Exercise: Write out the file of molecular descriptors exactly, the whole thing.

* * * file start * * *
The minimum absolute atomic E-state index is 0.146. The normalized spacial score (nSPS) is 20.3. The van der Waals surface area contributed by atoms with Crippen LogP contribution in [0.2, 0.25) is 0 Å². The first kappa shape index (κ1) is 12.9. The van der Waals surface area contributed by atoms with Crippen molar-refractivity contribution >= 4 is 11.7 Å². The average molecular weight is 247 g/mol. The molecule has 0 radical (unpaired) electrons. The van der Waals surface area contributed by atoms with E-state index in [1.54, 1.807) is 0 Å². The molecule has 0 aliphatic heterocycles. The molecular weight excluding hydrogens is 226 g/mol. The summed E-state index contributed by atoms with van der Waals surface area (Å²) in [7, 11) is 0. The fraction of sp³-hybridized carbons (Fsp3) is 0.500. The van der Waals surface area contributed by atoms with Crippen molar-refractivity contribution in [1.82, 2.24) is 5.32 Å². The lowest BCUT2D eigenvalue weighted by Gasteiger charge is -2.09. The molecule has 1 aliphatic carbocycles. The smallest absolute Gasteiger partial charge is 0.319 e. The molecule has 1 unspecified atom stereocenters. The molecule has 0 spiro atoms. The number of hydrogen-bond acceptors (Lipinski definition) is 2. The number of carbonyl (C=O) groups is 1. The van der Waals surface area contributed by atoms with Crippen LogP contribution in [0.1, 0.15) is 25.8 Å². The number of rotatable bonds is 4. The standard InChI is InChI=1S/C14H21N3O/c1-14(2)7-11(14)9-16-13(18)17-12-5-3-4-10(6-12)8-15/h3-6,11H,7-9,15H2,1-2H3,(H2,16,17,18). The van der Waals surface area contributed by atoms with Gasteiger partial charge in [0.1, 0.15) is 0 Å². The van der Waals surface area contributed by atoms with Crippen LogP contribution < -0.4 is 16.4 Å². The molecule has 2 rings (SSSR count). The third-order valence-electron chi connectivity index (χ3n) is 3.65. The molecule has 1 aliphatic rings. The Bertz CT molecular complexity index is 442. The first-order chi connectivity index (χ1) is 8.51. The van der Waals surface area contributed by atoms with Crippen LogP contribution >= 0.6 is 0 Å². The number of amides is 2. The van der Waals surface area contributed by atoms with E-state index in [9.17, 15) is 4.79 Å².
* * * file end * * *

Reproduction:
The minimum absolute atomic E-state index is 0.146. The normalized spacial score (nSPS) is 20.3. The van der Waals surface area contributed by atoms with Crippen LogP contribution in [0.2, 0.25) is 0 Å². The first kappa shape index (κ1) is 12.9. The van der Waals surface area contributed by atoms with Crippen molar-refractivity contribution >= 4 is 11.7 Å². The average molecular weight is 247 g/mol. The molecule has 0 radical (unpaired) electrons. The van der Waals surface area contributed by atoms with E-state index in [1.54, 1.807) is 0 Å². The molecule has 0 aliphatic heterocycles. The molecular weight excluding hydrogens is 226 g/mol. The summed E-state index contributed by atoms with van der Waals surface area (Å²) in [7, 11) is 0. The fraction of sp³-hybridized carbons (Fsp3) is 0.500. The van der Waals surface area contributed by atoms with Crippen molar-refractivity contribution in [1.82, 2.24) is 5.32 Å². The lowest BCUT2D eigenvalue weighted by Gasteiger charge is -2.09. The molecule has 1 aliphatic carbocycles. The smallest absolute Gasteiger partial charge is 0.319 e. The molecule has 1 unspecified atom stereocenters. The molecule has 0 spiro atoms. The number of hydrogen-bond acceptors (Lipinski definition) is 2. The number of carbonyl (C=O) groups is 1. The van der Waals surface area contributed by atoms with Crippen LogP contribution in [0.1, 0.15) is 25.8 Å². The number of rotatable bonds is 4. The standard InChI is InChI=1S/C14H21N3O/c1-14(2)7-11(14)9-16-13(18)17-12-5-3-4-10(6-12)8-15/h3-6,11H,7-9,15H2,1-2H3,(H2,16,17,18). The van der Waals surface area contributed by atoms with Gasteiger partial charge in [0.1, 0.15) is 0 Å². The van der Waals surface area contributed by atoms with Crippen LogP contribution < -0.4 is 16.4 Å². The molecule has 2 rings (SSSR count). The third-order valence-electron chi connectivity index (χ3n) is 3.65. The molecule has 1 aliphatic rings. The Bertz CT molecular complexity index is 442. The first-order chi connectivity index (χ1) is 8.51. The van der Waals surface area contributed by atoms with Crippen LogP contribution >= 0.6 is 0 Å². The number of amides is 2. The van der Waals surface area contributed by atoms with E-state index in [9.17, 15) is 4.79 Å².